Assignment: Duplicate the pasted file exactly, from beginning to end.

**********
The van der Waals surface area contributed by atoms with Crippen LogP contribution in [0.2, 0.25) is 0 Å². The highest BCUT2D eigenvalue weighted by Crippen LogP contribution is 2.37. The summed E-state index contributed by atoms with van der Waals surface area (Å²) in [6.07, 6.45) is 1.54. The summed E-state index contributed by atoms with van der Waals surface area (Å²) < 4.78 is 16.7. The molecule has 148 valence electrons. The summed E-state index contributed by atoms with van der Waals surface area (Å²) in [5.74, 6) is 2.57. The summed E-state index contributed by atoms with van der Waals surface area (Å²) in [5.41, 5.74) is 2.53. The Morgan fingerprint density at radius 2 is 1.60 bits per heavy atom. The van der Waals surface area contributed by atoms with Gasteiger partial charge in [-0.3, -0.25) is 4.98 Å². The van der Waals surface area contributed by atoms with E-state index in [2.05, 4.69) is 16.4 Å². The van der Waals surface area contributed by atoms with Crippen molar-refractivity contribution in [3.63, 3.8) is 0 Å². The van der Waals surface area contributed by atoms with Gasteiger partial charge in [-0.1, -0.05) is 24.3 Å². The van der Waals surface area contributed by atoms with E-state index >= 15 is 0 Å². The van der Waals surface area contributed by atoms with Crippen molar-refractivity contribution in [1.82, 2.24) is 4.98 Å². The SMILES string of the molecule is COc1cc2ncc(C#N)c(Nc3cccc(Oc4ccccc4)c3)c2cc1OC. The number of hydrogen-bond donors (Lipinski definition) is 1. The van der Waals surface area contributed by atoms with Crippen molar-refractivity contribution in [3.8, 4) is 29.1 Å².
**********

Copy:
The van der Waals surface area contributed by atoms with Crippen LogP contribution in [0.2, 0.25) is 0 Å². The highest BCUT2D eigenvalue weighted by Crippen LogP contribution is 2.37. The summed E-state index contributed by atoms with van der Waals surface area (Å²) in [6.07, 6.45) is 1.54. The summed E-state index contributed by atoms with van der Waals surface area (Å²) < 4.78 is 16.7. The molecule has 148 valence electrons. The summed E-state index contributed by atoms with van der Waals surface area (Å²) in [5.74, 6) is 2.57. The summed E-state index contributed by atoms with van der Waals surface area (Å²) in [5.41, 5.74) is 2.53. The Morgan fingerprint density at radius 2 is 1.60 bits per heavy atom. The van der Waals surface area contributed by atoms with Gasteiger partial charge in [-0.3, -0.25) is 4.98 Å². The van der Waals surface area contributed by atoms with E-state index in [2.05, 4.69) is 16.4 Å². The van der Waals surface area contributed by atoms with Crippen molar-refractivity contribution in [3.63, 3.8) is 0 Å². The van der Waals surface area contributed by atoms with Gasteiger partial charge in [-0.1, -0.05) is 24.3 Å². The van der Waals surface area contributed by atoms with E-state index >= 15 is 0 Å². The van der Waals surface area contributed by atoms with Crippen molar-refractivity contribution in [1.82, 2.24) is 4.98 Å². The SMILES string of the molecule is COc1cc2ncc(C#N)c(Nc3cccc(Oc4ccccc4)c3)c2cc1OC. The number of hydrogen-bond donors (Lipinski definition) is 1. The van der Waals surface area contributed by atoms with Crippen molar-refractivity contribution in [3.8, 4) is 29.1 Å².